Advertisement

Home / India / Pegasus: CPM Rajya Sabha MP seeks court-monitored investigation

Second such petition in Supreme Court

Pegasus: CPM Rajya Sabha MP seeks court-monitored investigation

John Brittas has contended that the alleged surveillance would have a 'chilling effect' on citizens’ rights to free speech and privacy
Rajya Sabha MP John Brittas
Rajya Sabha MP John Brittas
(twitter.com/jbrittas)

R. Balaji   |   Published 26.07.21, 02:10 AM

A Rajya Sabha MP has petitioned the Supreme Court seeking a court-monitored special investigation team probe into the Pegasus controversy, listing the unfathomable threat to every walk of life if surveillance did take place.

John Brittas, the CPM Rajya Sabha member from Kerala and a journalist with wide reporting experience, has contended that the alleged surveillance on the government’s critics and opponents with the help of the Israeli spyware would, if not dealt with seriously, have a “chilling effect” on citizens’ rights to free speech and privacy.

This is the second petition moved in the Supreme Court seeking a court-monitored SIT investigation into the controversy, the first having been filed by an advocate, Manohar Lal Sharma. Both petitions are expected to come up for hearing this week.

Brittas’s petition says that WhatsApp and Facebook have successfully sued the Israeli company that owns the Pegasus spyware in a Californian court for “its notorious interception/ cyber-attack in the past”.

It adds that while questions have been asked in Parliament on the alleged phone-tapping of Indian rights activists, journalists, politicians and constitutional authorities, the government has neither denied nor admitted the charge.

Brittas has submitted that Union IT minister Ashwini Vaishnaw’s statement in the Rajya Sabha had failed to categorically deny the allegations and merely said that “the time-tested processes in our country are well-established to ensure that unauthorised surveillance does not occur”.

“This statement is as empty as making a hope that there will not be any crimes in India as Indian Penal Code is there,” the petition, filed through advocate Resmitha R. Chandran, says.

As the interceptions are said to be done in the gadgets of judges and a Supreme Court staffer, there is a strong interference with the administration of justice. This is unprecedented...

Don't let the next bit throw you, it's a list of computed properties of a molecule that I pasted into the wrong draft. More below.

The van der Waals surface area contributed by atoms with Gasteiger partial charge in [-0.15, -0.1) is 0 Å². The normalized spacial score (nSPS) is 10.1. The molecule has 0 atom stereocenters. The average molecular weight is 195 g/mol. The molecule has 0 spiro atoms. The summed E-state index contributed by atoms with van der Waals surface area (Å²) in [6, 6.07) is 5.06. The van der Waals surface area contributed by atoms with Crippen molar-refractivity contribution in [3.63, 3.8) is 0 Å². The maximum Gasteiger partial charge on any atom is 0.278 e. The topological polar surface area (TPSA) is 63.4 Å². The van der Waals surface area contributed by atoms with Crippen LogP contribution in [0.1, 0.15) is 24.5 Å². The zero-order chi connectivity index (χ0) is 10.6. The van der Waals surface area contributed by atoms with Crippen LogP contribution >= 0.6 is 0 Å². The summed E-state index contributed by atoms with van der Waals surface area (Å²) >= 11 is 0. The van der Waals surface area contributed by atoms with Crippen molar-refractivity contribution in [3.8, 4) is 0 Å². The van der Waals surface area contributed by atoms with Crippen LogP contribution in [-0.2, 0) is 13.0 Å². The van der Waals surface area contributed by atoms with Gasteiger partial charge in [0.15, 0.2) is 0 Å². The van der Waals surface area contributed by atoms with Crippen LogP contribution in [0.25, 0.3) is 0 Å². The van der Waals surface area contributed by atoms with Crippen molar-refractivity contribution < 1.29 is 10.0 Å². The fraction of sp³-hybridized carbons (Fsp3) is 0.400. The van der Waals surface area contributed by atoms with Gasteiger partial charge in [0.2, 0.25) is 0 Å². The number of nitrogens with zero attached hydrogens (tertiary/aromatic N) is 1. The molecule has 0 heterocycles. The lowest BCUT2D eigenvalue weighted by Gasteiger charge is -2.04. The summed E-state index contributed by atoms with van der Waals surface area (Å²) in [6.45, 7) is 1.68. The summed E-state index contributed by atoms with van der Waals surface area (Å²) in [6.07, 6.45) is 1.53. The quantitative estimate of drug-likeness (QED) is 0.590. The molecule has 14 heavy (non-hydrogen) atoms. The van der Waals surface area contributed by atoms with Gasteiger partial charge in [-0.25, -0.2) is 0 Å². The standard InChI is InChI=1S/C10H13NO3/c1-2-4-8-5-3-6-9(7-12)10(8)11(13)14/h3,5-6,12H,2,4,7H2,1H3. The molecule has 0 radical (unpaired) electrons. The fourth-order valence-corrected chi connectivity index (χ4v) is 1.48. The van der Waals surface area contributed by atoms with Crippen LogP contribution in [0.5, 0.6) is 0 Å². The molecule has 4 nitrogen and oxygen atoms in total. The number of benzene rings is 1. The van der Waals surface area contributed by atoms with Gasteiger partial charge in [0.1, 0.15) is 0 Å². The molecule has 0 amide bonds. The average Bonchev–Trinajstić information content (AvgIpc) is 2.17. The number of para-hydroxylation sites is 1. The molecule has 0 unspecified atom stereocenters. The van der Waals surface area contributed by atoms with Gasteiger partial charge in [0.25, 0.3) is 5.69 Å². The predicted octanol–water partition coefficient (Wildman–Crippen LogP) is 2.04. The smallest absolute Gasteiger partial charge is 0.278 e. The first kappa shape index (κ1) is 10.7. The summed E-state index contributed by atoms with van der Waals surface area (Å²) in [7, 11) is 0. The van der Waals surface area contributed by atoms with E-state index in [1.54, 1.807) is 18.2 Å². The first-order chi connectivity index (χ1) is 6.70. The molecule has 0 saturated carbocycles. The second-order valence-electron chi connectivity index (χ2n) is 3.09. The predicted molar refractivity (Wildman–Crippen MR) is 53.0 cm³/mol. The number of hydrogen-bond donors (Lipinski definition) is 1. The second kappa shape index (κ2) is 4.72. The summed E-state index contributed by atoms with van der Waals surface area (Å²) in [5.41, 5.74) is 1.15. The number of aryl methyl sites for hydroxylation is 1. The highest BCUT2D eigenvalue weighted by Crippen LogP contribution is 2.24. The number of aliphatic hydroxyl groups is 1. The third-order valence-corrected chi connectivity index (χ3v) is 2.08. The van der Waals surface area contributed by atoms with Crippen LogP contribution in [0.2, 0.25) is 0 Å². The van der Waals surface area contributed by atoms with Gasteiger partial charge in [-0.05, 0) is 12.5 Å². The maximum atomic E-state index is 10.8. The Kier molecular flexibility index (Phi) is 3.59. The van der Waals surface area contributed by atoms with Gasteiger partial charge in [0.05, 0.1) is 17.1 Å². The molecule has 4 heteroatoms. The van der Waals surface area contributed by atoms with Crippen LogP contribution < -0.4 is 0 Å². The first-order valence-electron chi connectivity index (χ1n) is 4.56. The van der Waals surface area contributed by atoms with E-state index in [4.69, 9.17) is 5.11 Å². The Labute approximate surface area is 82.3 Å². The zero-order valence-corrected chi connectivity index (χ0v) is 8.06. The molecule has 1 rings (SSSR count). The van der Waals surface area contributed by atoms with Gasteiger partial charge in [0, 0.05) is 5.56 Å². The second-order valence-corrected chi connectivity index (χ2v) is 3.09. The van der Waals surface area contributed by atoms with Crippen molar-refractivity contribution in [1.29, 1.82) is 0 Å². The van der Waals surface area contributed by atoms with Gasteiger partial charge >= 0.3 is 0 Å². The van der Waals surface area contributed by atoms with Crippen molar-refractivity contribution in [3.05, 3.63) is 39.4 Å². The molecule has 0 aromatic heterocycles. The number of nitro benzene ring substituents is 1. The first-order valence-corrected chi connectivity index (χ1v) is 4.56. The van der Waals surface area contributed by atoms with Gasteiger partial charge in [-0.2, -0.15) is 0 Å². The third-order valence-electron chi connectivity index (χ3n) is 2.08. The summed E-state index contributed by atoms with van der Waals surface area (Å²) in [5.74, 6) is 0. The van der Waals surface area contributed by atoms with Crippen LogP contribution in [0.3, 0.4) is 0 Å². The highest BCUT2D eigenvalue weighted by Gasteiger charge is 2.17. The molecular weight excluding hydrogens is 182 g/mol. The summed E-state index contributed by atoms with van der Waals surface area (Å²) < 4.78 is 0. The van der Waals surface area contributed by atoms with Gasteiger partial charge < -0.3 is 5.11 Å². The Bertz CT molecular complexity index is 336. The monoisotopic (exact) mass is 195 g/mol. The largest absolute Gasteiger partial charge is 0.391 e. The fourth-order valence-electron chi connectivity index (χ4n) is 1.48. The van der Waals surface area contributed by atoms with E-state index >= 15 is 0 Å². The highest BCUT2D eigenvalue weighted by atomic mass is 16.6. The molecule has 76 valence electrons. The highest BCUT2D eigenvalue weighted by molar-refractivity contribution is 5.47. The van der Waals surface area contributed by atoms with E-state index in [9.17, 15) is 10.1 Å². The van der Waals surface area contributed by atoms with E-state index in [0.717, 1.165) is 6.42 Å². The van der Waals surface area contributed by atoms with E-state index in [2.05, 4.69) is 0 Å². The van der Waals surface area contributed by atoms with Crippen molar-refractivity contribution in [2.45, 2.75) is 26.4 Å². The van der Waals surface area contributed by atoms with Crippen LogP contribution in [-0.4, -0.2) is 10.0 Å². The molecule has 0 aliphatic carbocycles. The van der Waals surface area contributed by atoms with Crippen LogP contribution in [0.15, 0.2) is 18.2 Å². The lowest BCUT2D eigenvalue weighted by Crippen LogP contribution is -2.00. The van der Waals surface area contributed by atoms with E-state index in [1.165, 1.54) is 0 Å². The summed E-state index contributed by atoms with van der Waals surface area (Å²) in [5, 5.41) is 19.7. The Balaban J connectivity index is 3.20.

- John Brittas, Rajya Sabha MP

Among the points the petition raises are:

⚫ If the government sticks to the then IT minister’s statement in Parliament on November 28, 2019, that there had been “no unauthorised interception”, the latest surveillance — if it happened — can only be considered authorised interception. So, the government needs to explain the reasons for the alleged snooping.

⚫If Pegasus was used in an unauthorised manner, it violated the fundamental rights to free speech and life and liberty and was a “slap on the face of the right to privacy”, upheld by a nine-judge constitution bench in 2017. It would also have violated provisions of the Information Technology Act and the Indian Telegraph Act, for which strict punishment must be awarded after an immediate, independent and transparent investigation.

⚫ If the alleged surveillance targeted judges and Supreme Court staff, as claimed, it would amount to unprecedented interference in the administration of justice.

⚫ If a former Election Commission member’s phone was tapped, it would mean the fundamentals of democracy and free elections too have been shaken.

⚫ If the phone numbers of Opposition members were snooped on, it would have “a chilling effect” on dissent against the government and weaken democracy.

⚫ If senior CBI officials were spied on, it would suggest either that the government does not trust its own investigating officers or that some external agencies were accessing highly confidential data belonging to India’s topmost investigating agency. This would be a threat to the independence of the central investigating agencies and to the unity and integrity of India.

⚫ If a well-known Indian virologist’s phone was tapped, it would be an alarming development amid a pandemic “with respect to the safety and security” of Indians.

⚫ The controversy raises fears about India’s financial interests being compromised as the purported list of potential targets includes the phone numbers of businessmen associated with the Rafale deal.

⚫ The alleged snooping must have been carried out either by the Indian government or by a foreign agency. If it was done by the government, it was unauthorised. Spending public money for the ruling party’s political interests cannot be allowed. If a foreign agency did the spying, it’s an act of external aggression that must be dealt with seriously.

⚫ If rights activists and journalists were snooped on, it would mean the government has no regard for citizens’ fundamental rights.



Advertisement
Advertisement
Advertisement
 
 
 
Copyright © 2020 The Telegraph. All rights reserved.